were visiting last week at the O. H.
Earl Cramer and son Basil spent
Sunday in Pendleton.
Edon Larson is employed at the
Porter ranch at present
Mrs. Lee Mead entertained Mrs.
Kutzner and children Saturday.
Mrs. Christensen entertained her
Sunday evening and Monday Mrs.
Kutzner was entertained at the
King home. She expects to return
Tuesday to her home.
Mr. and Mrs. Bob Smith returned
from a delightful trip to British
A. T. Hereim left Monday for
Geo. Shane and wife of Arlington
were visiting in Boardman Friday
Johnny McNamee is - sick at the
Heppner hospital with typhoid fe-
God Not Far Away 1
From Each of Us
(Summary of the sermon entitled
"The Nearness of God." preached by
the pastor of the Church of Christ Sun
day evening, August 5th.)
In the July issue of the Atlantic
Monthly there appeared an article
by An Anonymous Banker on the
subject "The Sensible Man's Relig
ion." In this article he tells that
sensible" men believe in God, prin
cipally because of the need for a
cause or creator. However, inese
men seem not to feel God as a mov
ing force in their lives to any ex
Another expression of man s rec
ognition of something beyond hu
manity is found in Byron's "Apos
trophe to the Ocean," of which we
quote the first verse:
There is a pleasure in the pathless
TWa is a ranture on the lonelv shore.
There is society where none Intrudes,
Rv the deen sea. ana music in its roar.
I love not man the less, but Nature
From these our interviews. In which I
From all I may be. or have been before.
To mingle with the universe, and feel
What I can ne'er express, and yet not
Yet we are not left to the conclu
sions of cold reason or to the in
tangible feelings of the poet for our
knowledge of the existence of God,
neither shall we be content with
such vague conceptions of God as a
distant, mysterious force; for Paul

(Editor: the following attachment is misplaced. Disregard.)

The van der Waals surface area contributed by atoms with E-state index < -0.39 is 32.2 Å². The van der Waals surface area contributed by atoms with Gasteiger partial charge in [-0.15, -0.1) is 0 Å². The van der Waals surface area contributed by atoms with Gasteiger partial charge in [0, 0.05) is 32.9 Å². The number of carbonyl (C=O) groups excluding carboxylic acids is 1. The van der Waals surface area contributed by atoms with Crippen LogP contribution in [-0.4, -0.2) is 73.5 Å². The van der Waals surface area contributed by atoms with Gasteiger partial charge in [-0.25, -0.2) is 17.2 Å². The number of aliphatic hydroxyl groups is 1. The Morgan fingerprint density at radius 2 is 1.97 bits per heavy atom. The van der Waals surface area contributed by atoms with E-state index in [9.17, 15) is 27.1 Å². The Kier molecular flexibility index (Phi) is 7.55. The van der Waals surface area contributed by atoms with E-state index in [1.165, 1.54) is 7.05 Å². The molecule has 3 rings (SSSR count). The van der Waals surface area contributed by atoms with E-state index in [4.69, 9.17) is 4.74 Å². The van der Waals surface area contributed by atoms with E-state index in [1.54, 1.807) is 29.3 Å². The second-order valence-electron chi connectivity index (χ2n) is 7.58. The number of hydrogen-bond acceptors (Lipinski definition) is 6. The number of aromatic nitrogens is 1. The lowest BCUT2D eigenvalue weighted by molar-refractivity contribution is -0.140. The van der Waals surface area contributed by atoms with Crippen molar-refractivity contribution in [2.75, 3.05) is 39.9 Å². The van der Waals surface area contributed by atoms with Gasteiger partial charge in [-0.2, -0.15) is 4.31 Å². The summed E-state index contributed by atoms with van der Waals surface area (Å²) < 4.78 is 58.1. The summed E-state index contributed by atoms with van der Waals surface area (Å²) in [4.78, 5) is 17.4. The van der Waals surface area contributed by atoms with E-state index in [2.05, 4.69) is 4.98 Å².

tells us (Acts 17:27) that "He is not
far from each of us."
The truth expressed by the Apos
tle is well illustrated by the exper
ience of Jacob. He had schemed
and tricked his brother out of the
birthright and patriarchal blessing
and then out of fear for his life he
fled the country. As he slept alone
on the plain that night with a stone
for a pillow , he-had a dream and
saw a vision of the angels on the
ladder ' that reached to Heaven.
When he awoke he said (Gen. 28:16)
"Surely God is in this place and I
knew it not." And there is not a
man or woman today who will not
say the same thing if they will only
stop their mad course long enough
to stop and think.
But it is not enough simply to
recognize the presence of God for
we must hear mm and heed. The
experience of Elijah (I Kings 18:11,
12) serves to throw light on this
matter. God was not revealed by
the violent wind, nor by the great
earthquake, nor by the consuming
fire. When God spoke and when
He speaks the "still, small voice" is
heard. Listen to the voice of con
science, my friends, for it is the
voice of God. Besides his message,
the Bible, the Word of salvation is
here that we may know His will.
In the next place if we realize the
presence of God and hear His" voice
we would worship and we would
know where and how to worship.